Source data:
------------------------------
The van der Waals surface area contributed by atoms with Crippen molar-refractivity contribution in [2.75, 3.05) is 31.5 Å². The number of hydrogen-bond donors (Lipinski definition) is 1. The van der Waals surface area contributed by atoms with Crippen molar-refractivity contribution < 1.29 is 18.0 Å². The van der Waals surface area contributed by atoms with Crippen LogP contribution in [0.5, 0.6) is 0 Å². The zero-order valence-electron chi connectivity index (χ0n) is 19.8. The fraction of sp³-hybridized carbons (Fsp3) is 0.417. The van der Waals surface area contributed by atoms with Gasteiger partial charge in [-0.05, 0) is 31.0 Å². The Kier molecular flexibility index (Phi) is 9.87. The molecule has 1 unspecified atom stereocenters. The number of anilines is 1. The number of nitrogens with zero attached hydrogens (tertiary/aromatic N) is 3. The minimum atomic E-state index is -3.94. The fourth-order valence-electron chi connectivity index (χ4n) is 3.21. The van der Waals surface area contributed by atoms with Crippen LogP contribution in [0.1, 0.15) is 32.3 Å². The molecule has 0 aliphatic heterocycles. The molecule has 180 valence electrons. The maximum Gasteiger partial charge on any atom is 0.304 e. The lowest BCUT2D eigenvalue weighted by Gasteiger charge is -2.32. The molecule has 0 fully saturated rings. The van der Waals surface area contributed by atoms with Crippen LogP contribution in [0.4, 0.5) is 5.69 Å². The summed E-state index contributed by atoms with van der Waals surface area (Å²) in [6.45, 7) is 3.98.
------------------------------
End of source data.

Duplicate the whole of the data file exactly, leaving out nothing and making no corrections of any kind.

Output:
The van der Waals surface area contributed by atoms with Crippen molar-refractivity contribution in [2.75, 3.05) is 31.5 Å². The number of hydrogen-bond donors (Lipinski definition) is 1. The van der Waals surface area contributed by atoms with Crippen molar-refractivity contribution < 1.29 is 18.0 Å². The van der Waals surface area contributed by atoms with Crippen LogP contribution in [0.5, 0.6) is 0 Å². The zero-order valence-electron chi connectivity index (χ0n) is 19.8. The fraction of sp³-hybridized carbons (Fsp3) is 0.417. The van der Waals surface area contributed by atoms with Gasteiger partial charge in [-0.05, 0) is 31.0 Å². The Kier molecular flexibility index (Phi) is 9.87. The molecule has 1 unspecified atom stereocenters. The number of anilines is 1. The number of nitrogens with zero attached hydrogens (tertiary/aromatic N) is 3. The minimum atomic E-state index is -3.94. The fourth-order valence-electron chi connectivity index (χ4n) is 3.21. The van der Waals surface area contributed by atoms with Crippen LogP contribution in [0.1, 0.15) is 32.3 Å². The molecule has 0 aliphatic heterocycles. The molecule has 180 valence electrons. The maximum Gasteiger partial charge on any atom is 0.304 e. The lowest BCUT2D eigenvalue weighted by Gasteiger charge is -2.32. The molecule has 0 fully saturated rings. The van der Waals surface area contributed by atoms with Crippen LogP contribution in [0.4, 0.5) is 5.69 Å². The summed E-state index contributed by atoms with van der Waals surface area (Å²) in [6.45, 7) is 3.98.